ALTER TABLE ADD COLUMN problem
(1) By Tim Streater (Clothears) on 2020-06-13 10:36:23 [link] [source]
I'm looking for a robust way to solve this. I appear to be using 3.29.1.
I have an app that I distribute, which uses various SQLite databases. From time to time, as I add new features, I need to add columns here and there to some tables. So far I've been doing that by checking a value stored as a data-version-number in a globals table in a database, and when necessary I bump that number and execute a number of ALTER TABLE ADD COLUMN statements as required.
This is all done in the app startup, and normally works without issue. However, recently a user had an unrelated problem and I gave him an unreleased version to test. Unfortunately it seems I broke my update procedure for his set of databases and now he can't update to the next released version. I expect that some column I want to add is, now, already in a table.
Once I get hold of him it should be easy enough to diagnose and fix as he's comfortable with Terminal and the sqlite3 CLI. But I want to fix this for the future by being able to detect this specific error (duplicate column) if it happens and ignore it.
There is unfortunately no IF NOT EXISTS for ADD COLUMN. Would this be difficult to add, as a feature request? Then I could simply do such as ALTER TABLE MYTABLE ADD COLUMN IF NOT EXISTS NEWCOL INTEGER. This would be the most robust method.
As things stand, with "duplicate column" I get error numner 1 (generic error, not too useful) and a message such as "duplicate column name: newcol". I could parse this, but don't want to depend on error message content.
I could parse the sqlite_master table but I'd rather not do that either.
Have I overlooked a better approach?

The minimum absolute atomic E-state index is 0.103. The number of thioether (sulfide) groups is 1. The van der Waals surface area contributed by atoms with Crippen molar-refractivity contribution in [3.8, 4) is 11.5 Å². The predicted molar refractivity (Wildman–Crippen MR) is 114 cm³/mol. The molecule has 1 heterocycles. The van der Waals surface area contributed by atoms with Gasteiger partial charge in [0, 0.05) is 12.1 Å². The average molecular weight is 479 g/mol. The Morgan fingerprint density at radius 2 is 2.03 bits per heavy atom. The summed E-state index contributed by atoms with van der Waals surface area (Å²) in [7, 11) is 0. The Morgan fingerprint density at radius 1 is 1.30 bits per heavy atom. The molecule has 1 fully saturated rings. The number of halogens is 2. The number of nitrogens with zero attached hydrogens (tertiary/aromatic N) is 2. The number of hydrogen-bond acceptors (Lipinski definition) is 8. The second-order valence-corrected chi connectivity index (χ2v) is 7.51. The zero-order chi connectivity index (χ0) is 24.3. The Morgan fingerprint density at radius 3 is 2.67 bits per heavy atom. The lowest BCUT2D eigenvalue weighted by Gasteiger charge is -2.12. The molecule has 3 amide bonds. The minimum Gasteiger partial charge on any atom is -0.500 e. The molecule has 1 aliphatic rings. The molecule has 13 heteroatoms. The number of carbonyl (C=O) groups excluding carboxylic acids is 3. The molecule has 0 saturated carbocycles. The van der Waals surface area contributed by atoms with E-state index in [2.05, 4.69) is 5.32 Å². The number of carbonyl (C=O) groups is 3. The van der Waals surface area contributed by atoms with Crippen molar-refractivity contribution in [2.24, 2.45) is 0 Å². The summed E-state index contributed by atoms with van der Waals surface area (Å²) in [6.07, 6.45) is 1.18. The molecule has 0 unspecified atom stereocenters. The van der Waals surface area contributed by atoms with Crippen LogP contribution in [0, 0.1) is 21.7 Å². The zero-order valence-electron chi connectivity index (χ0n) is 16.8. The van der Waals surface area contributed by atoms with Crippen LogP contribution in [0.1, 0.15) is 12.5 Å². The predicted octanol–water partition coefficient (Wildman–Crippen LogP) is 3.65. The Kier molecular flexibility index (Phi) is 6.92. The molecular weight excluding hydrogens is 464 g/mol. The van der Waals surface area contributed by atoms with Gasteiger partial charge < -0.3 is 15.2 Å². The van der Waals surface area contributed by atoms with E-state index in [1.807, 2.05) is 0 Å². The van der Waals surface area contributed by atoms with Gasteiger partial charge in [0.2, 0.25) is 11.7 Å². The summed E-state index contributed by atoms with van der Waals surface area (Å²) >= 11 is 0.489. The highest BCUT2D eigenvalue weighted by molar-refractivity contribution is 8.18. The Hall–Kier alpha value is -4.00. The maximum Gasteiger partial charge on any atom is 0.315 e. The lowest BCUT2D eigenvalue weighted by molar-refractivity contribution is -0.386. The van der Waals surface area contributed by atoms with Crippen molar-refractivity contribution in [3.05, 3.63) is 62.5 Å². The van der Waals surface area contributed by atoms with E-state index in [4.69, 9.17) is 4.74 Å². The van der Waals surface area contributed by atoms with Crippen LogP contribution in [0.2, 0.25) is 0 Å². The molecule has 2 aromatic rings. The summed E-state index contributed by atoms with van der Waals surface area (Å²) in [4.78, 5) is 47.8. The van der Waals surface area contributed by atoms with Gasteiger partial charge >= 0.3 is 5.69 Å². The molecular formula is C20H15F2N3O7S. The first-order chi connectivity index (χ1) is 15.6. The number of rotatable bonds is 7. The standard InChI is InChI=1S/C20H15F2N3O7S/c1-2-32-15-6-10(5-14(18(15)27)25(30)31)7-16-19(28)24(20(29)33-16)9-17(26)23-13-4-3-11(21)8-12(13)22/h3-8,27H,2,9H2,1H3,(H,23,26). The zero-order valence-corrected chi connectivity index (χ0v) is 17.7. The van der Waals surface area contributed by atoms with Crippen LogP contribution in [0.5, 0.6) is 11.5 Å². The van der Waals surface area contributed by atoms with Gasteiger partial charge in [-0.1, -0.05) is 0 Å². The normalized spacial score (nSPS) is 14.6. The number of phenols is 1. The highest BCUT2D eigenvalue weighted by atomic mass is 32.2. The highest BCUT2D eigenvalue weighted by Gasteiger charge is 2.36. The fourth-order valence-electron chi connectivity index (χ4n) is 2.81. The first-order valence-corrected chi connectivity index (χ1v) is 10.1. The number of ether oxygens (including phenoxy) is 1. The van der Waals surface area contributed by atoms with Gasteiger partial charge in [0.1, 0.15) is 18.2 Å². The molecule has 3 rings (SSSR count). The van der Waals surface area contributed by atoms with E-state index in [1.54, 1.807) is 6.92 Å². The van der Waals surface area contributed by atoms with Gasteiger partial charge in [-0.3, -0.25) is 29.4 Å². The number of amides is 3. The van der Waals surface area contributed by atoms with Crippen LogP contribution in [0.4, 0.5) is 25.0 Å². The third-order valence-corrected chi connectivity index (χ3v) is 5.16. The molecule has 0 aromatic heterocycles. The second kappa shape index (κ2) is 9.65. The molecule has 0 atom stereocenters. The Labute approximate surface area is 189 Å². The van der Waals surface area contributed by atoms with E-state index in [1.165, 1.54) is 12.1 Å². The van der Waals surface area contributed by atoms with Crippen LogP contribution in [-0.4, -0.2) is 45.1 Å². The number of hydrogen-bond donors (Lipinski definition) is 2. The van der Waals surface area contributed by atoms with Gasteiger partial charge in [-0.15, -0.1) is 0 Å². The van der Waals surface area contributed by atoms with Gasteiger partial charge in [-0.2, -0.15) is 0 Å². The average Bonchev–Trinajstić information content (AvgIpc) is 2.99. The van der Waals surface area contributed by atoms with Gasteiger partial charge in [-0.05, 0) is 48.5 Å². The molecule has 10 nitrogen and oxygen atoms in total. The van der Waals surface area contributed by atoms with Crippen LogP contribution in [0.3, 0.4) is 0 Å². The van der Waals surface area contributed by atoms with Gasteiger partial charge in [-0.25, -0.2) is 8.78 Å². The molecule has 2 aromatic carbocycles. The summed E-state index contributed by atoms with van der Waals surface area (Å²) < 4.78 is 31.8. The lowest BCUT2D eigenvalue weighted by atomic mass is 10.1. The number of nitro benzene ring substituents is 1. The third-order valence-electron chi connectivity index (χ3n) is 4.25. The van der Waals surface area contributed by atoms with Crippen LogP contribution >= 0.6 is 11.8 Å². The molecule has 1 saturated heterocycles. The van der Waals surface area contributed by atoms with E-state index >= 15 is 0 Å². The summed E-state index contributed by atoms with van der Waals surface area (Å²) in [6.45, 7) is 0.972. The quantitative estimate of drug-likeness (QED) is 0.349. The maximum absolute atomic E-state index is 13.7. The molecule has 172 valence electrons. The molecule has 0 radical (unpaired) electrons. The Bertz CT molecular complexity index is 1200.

(2) By Stephan Beal (stephan) on 2020-06-13 10:44:11 in reply to 1 [link] [source]
You can try to prepare a trivial statement with that column name: select thecol from t. If it prepares, the column exists (simply finalize the statement - you need not execute it). If not, either the column or table are missing.
(3) By Tim Streater (Clothears) on 2020-06-13 10:55:21 in reply to 2 [link] [source]
Stephan - thanks. I'll give that a try.
(4) By Stephan Beal (stephan) on 2020-06-13 10:59:49 in reply to 3 [link] [source]
If you end up needing to differentiate between table/column missing, you can prepare "select 1 from t" to determine whether the table exists.
(5) By Tim Streater (Clothears) on 2020-06-13 11:24:31 in reply to 4 [source]
Unfortunately, it seems that according to the docs for my language (Xojo), the error from the prepare is not reported unless one attempts the SELECT. And I just verified that this is the case. So I may as well just do the SELECT directly.
That might be good enough for the moment, but perhaps the PTB will consider adding IF NOT EXISTS.
(6) By Keith Medcalf (kmedcalf) on 2020-06-13 13:23:25 in reply to 1 [link] [source]
Why not retrieve a list of column names in the table, and then add the ones that are not there that you want:
select * from pragma_table_xinfo where schema=<schema> and arg=<name>;
if the table/view does not exist in the namespace
<schema> then you will get no rows back. Of course, a
<name> can be any table-like object including a view, so if you need to know that it is indeed a table, you will need to ask that as well:
select type from <schema>.sqlite_master where name == <name>;
which will tell you the type (table/view/index/trigger) of the thing called
<name> in the <schema> namespace.
(7) By Tim Streater (Clothears) on 2020-06-13 13:38:28 in reply to 6 [link] [source]
Is the sqlite_master table and its columns covered by the 2050 SQLite lifetime warranty?
(8) By Keith Medcalf (kmedcalf) on 2020-06-13 14:17:09 in reply to 7 [link] [source]
It is documented so I suppose that means that it will, like everything else, stay the same until it changes.